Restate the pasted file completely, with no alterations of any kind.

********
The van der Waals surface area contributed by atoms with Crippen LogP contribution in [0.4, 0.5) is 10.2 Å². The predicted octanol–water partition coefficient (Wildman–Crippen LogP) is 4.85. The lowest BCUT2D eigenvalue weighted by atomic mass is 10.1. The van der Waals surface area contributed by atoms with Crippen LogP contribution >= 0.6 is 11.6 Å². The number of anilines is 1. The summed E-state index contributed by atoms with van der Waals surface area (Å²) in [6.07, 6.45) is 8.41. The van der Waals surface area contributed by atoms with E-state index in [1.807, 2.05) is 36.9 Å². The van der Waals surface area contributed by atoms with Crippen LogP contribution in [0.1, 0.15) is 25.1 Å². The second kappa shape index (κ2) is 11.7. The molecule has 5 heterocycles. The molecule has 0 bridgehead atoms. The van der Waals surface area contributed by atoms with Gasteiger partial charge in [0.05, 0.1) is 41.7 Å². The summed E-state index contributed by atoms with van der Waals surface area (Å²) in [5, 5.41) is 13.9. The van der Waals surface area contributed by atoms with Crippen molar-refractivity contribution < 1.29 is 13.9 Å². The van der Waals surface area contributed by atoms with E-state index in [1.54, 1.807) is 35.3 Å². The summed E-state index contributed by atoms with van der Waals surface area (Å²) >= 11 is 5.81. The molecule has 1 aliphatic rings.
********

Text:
The van der Waals surface area contributed by atoms with Crippen LogP contribution in [0.4, 0.5) is 10.2 Å². The predicted octanol–water partition coefficient (Wildman–Crippen LogP) is 4.85. The lowest BCUT2D eigenvalue weighted by atomic mass is 10.1. The van der Waals surface area contributed by atoms with Crippen LogP contribution >= 0.6 is 11.6 Å². The number of anilines is 1. The summed E-state index contributed by atoms with van der Waals surface area (Å²) in [6.07, 6.45) is 8.41. The van der Waals surface area contributed by atoms with E-state index in [1.807, 2.05) is 36.9 Å². The van der Waals surface area contributed by atoms with Crippen LogP contribution in [0.1, 0.15) is 25.1 Å². The second kappa shape index (κ2) is 11.7. The molecule has 5 heterocycles. The molecule has 0 bridgehead atoms. The van der Waals surface area contributed by atoms with Gasteiger partial charge in [0.05, 0.1) is 41.7 Å². The summed E-state index contributed by atoms with van der Waals surface area (Å²) in [5, 5.41) is 13.9. The van der Waals surface area contributed by atoms with Crippen molar-refractivity contribution < 1.29 is 13.9 Å². The van der Waals surface area contributed by atoms with E-state index in [1.54, 1.807) is 35.3 Å². The summed E-state index contributed by atoms with van der Waals surface area (Å²) >= 11 is 5.81. The molecule has 1 aliphatic rings.